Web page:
Some large snowfall contrasts were observed last night in the Wasatch Range which are the result of the spotty nature of the precipitation and the relatively low density of the snow (~6% water content). The latter allowed a relatively modest amount of snow-water equivalent to produce some fairly significant snowfall totals.
From about 0100–0600 MST (0800–1300 UTC) Alta-Collins picked up a quick 8 inches of snow. During the same period, Snowbasin's Middle Bowl observing site got about 2 inches. Ski area reports from this morning generally show totals of 9-12 inches in the upper Cottonwoods, 4-5 inches on the Park City side and around 2 inches at Snowbasin. Reports from the Cottonwoods might seem a bit uneven, and I suspect this may simply reflect when they took their observations this late last night or early this morning as that was a period of fairly rapid accumulation.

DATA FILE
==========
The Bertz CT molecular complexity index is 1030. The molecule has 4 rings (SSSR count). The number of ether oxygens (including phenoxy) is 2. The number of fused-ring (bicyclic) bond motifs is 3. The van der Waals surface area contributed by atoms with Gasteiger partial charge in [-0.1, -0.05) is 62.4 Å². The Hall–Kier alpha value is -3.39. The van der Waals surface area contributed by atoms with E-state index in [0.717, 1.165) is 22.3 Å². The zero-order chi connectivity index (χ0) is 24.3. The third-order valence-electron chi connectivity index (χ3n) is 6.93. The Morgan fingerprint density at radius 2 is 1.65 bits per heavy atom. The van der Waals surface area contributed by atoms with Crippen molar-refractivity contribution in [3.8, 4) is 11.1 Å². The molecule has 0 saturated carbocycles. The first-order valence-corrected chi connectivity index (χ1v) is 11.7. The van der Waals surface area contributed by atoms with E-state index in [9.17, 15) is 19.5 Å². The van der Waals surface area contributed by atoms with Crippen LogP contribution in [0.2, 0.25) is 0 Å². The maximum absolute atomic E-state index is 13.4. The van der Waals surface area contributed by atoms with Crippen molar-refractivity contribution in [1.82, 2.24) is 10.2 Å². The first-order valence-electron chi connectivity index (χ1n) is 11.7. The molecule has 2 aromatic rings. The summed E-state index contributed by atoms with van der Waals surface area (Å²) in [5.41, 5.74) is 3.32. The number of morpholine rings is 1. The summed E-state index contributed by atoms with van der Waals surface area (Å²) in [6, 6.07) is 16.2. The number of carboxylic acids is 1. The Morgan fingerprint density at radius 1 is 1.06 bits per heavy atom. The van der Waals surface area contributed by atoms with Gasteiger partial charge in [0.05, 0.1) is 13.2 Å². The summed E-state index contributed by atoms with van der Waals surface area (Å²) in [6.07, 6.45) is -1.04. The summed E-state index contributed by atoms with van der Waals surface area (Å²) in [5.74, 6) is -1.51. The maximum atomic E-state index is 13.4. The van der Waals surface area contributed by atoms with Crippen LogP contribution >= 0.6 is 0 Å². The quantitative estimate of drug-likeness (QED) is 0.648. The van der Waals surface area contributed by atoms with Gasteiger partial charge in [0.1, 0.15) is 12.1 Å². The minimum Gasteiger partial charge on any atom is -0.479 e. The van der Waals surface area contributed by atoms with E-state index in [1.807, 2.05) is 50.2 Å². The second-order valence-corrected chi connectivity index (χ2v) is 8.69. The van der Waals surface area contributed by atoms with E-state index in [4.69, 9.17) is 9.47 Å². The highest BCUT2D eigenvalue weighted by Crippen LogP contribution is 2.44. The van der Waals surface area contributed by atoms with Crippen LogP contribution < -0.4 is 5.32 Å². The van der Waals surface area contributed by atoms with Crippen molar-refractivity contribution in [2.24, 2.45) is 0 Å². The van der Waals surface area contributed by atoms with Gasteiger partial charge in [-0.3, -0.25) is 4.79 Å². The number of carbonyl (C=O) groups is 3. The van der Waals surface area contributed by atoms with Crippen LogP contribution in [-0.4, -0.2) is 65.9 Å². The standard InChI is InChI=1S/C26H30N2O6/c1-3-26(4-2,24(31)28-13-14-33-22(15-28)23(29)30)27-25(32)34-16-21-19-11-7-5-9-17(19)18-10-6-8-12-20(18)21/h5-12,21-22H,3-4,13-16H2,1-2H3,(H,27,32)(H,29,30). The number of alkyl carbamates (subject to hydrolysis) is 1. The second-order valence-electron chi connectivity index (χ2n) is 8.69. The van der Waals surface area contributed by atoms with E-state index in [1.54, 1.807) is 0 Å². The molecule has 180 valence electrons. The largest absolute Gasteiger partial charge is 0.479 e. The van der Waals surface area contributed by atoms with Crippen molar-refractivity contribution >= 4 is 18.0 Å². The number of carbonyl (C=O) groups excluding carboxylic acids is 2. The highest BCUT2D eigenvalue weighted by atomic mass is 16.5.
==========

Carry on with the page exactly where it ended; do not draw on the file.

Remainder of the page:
The radar loop below shows the spotty nature of the snowfall overnight and early this morning. The Cottonwoods (southernmost red box) did especially well due to the persistent triggering of precipitation features over the Salt Lake Valley, which trained off into the central Wasatch. If you watch the loop below, they were getting something for much of the period. In contrast, at Snowbasin (northernmost red box), there's only a brief period where they are in the action, hence the lighter accumulations.
It's good to see things coming in a bit higher than expectations for once. It will be interesting to hear how well this low-density fluff skis given what it is falling on. Add a comment and let me know as my balky back is not permitting me to go up and sample today.